As the team climbed back into the two 40 feet motorized canoes, the sky blackened and for much of the next three hours rain fell in rods.  When darkness fell, navigation became challenging.  The hulls repeatedly crashed into sunken logs that threatened to split the seams.  However the bedraggled team reached the Shiripuno Lodge and found the Waorani staff ready to serve a welcome supper.  The cook deserved congratulations for producing such a well presented meal.  Jarol Vaca, the owner, has built up this lodge, deep in pristine rain forest in the hope of training the Waorani people to organize and support responsible eco-tourism as a means of sustaining their own way of life.

The Western Amazon basin is one of the last great wilderness areas and it is possible to walk from here to Southern Venezuela, a distance of 2000 kilometres without crossing a single road.  It was indeed a privilege to be in the core of the Yasuni Biosphere and Waorani Ethnic Reserves.  Based in wooden huts with comfortable beds and even bathrooms, the team were to have the opportunity to explore the jungle with Jarol and his colleague Francisco, two self taught English speaking, biologists.  Wearing gum boots for protection against the deep mud and snakes, expedition members spent four days tramping the trails instructed by these skilled guides.  For many miles Jarol strode through the forest, clutching a telescope and tripod and recording animal calls to replay them later with a small loud speaker, thus attracting replying calls and enabling the team to see rare species of birds. 

High in the canopy, monkeys played whilst at ground level the guides sharp eyes found frogs, crickets, praying mantis and a wide variety of spiders.  There were fascinating trees and shrubs as well as banks of fungi flowering on fallen trunks.  On the river the expeditioners saw capybara and caught fish for supper with simple local rods and line.  At night there were spectacled caiman lying on the banks, their eyes reflecting the torch light.  As one member commented “it was an incredible lesson in biology and botany.

On the way back up river the team paused to inspect Agro Consultores completed work at Noneno.  A deadly coral snake squirming in the reservoir did not deter the engineers and the new pump and filters were installed by 5pm.  A simple inauguration ceremony took place and once again children danced in the water and gifts were exchanged.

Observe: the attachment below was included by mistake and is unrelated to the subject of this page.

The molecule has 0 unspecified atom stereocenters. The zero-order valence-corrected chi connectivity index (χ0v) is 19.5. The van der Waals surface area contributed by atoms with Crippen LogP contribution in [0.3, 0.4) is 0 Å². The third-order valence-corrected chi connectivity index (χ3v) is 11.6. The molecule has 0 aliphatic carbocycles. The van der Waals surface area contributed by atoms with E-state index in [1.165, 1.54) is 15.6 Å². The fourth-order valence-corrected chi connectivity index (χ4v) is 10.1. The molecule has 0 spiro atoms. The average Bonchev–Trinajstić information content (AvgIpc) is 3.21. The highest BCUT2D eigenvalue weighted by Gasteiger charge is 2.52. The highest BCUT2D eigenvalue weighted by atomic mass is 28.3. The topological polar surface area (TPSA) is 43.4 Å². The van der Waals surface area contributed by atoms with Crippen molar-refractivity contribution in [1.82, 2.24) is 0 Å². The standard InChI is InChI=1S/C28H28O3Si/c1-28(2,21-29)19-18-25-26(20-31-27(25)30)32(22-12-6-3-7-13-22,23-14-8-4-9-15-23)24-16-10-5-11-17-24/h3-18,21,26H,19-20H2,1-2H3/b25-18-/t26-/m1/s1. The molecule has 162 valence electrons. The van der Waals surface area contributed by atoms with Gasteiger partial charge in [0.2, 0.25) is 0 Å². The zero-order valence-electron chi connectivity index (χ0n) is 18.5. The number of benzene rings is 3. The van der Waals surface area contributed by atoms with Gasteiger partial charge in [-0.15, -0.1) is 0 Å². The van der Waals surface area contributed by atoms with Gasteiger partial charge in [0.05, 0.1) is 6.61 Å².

Pausing at the Environment Ministry  Centre, the team bid farewell to the helpful Government staff, including a lovely lady named Ruth, from the Ministry of Justice who guard the Waoranis’ welfare.  Then it was back up the Via Auca to Coca where a farewell Burns Supper was held to mark the completion of the expedition.  Tom Gallagher recited the ode to Stahlys Quality Haggis in broad Geordie and a dram or two was sipped in memory of the poet. 

On 29th September the team flew back into Quito and recovered from their endeavours at the comfortable Hotel Quito.  JBS and Yoli had numerous meetings, including one with the Reverend Byron Argoti for whom Just a Drop had funded a water supply system for the Ashuar people in 2010.  That expedition had been quite a challenge, but was completed successfully thanks to the helicopter support from the Ecuadorian Air Force.  Apparently the system is being well maintained by the people and as a result of having clean water the population of their village has risen from 420 to 560.  A really successful Just a Drop project.  The Vice Minister for the Environment, Senora Mercy J. Borbor Córdora gave sincere thanks to JBS and Yoli for the expedition’s projects and the help given to the Waorani by Just a Drop and the SES.  She also suggested future projects in Ecuador which will now be considered. 

It has been a revealing expedition that had taken 18 months of planning and successfully completed, thanks to the work of the team and especially Yolima who had been  the sole point of contact with the Ecuadorian Government departments, the Waorani and Agro Consultores.